Global Phase 3 Trial of AMX0035 to Enroll 600 ALS Patients, Amylyx Says
A global Phase 3 trial of AMX0035 as an oral treatment for amyotrophic lateral sclerosis (ALS) intends to enroll up to 600 patients, the therapy’s developer, Amylyx Pharmaceuticals, announced in a press release.
Likely to begin in the coming months, the trial — to be called PHOENIX — will take place at 55 sites across the U.S. and Europe, the result of a collaboration between the Northeast ALS Consortium (NEALS) and the Treatment Research Initiative to Cure ALS (TRICALS).
“It is our hope that findings from PHOENIX will build upon compelling results from CENTAUR,” said Joshua Cohen, Amylyx’s chairman, co-CEO, and co-founder. “We look forward to continued collaboration with study investigators in Europe and the U.S., advocacy groups, and the ALS community as we seek to advance AMX0035 through the clinical development and regulatory review process.”
AMX0035 is made of two small molecules, tauroursodeoxycholic acid and sodium phenylbutyrate, that protect nerve cells. Both compounds are in clinical use, and known to be generally safe and well tolerated. They work to block stress signals within mitochondria — the powerhouses of cells — and the endoplasmic reticulum, a cellular organelle involved in protein production, modification, and transport.
Top-line results from CENTAUR (NCT03127514), a Phase 2/3 study, showed treatment with AMX0035 slowed functional decline and significantly extended life in 137 patients with rapidly progressing disease. The U.S. Food and Drug Administration (FDA), however, requested an additional placebo-controlled trial to consider AMX0035 for approval.
Results of the PHOENIX study are expected to support an approval application to the U.S. agency.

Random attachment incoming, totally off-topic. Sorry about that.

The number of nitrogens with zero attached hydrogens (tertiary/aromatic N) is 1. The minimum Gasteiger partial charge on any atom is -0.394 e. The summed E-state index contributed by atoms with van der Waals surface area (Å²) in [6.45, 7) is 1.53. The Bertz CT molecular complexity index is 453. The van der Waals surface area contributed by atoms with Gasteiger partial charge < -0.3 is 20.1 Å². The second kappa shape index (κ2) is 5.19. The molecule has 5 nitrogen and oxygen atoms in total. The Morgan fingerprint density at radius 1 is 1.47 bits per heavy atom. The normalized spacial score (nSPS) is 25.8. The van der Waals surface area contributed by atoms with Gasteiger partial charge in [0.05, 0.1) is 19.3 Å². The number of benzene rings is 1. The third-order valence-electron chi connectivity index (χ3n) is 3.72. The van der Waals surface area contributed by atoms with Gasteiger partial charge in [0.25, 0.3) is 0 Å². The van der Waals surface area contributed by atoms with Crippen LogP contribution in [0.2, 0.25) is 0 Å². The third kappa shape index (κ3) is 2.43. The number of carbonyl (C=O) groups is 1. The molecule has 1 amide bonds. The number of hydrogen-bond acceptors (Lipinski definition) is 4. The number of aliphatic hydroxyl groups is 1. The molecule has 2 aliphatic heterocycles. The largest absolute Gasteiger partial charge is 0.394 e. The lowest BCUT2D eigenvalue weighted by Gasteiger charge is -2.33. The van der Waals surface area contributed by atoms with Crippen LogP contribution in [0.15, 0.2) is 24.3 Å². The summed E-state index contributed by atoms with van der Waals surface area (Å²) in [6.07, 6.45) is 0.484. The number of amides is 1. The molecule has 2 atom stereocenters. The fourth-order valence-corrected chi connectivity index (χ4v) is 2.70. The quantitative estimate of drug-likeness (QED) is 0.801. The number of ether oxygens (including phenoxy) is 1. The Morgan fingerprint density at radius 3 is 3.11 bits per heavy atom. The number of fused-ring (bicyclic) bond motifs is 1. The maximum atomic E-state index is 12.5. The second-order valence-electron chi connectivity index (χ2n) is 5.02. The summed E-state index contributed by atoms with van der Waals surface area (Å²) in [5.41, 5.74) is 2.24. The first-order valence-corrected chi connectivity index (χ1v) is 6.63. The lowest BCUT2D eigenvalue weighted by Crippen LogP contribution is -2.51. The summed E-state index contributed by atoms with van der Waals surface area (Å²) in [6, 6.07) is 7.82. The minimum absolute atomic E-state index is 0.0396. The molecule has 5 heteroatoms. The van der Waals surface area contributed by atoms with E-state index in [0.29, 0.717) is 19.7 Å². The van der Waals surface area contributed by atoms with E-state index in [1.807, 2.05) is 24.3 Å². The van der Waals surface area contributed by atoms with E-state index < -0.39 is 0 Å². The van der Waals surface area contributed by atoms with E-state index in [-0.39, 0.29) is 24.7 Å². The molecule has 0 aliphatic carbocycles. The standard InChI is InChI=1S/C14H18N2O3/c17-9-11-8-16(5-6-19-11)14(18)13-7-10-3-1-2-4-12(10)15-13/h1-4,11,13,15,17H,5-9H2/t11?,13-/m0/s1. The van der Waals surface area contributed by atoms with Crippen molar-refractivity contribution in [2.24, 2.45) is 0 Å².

Its design was recently discussed at the virtual European Network to Cure ALS (ENCALS) meeting 2021, held May 12–14, in the presentation “Design of the International, Randomized, Placebo-Controlled Phase 3 PHOENIX Trial of AMX0035 in Amyotrophic Lateral Sclerosis.”
PHOENIX aims to enroll patients whose symptoms began in the past two years — a less-stringent criteria than was required for CENTAUR.
Participants will be assigned randomly to AMX0035 or to a placebo for 48 weeks (about 11 months), after which they may continue or start using this treatment, according to regional guidelines.
Its main goal is changes from the study’s start in functional decline, measured using the ALS Functional Rating Scale-Revised (ALSFRS-R), and in survival. Secondary goals include changes in lung function, evaluated both at the testing site and at a patient’s home, the need for ventilation, and patient-reported outcomes.
“The PHOENIX trial builds on the success of the CENTAUR trial,” Sabrina Paganoni, MD, PhD, CENTAUR’s principal investigator, said in the release. “I strongly believe in global collaboration … and we look forward to advancing this research and what it might mean for those living with ALS.”
Participants in CENTAUR were assigned to either AMX0035 or a placebo twice daily for 24 weeks (about six months). They then were invited to enter an open-label extension (NCT03488524), in which all were given the therapy for up to 30 months.
In addition to top-line results finding that AMX0035 slowed disease progression (measured using the ALSFRS-R) independently of other medication use or duration, patients randomized to treatment also were significantly less likely to be hospitalized or to need permanent ventilation or tracheostomy.
The ALS Association and I AM ALS filed a petition with the FDA in November, signed by more than 50,000 patients, caregivers and family members, asking the FDA to approve AMX0035 based on CENTAUR results.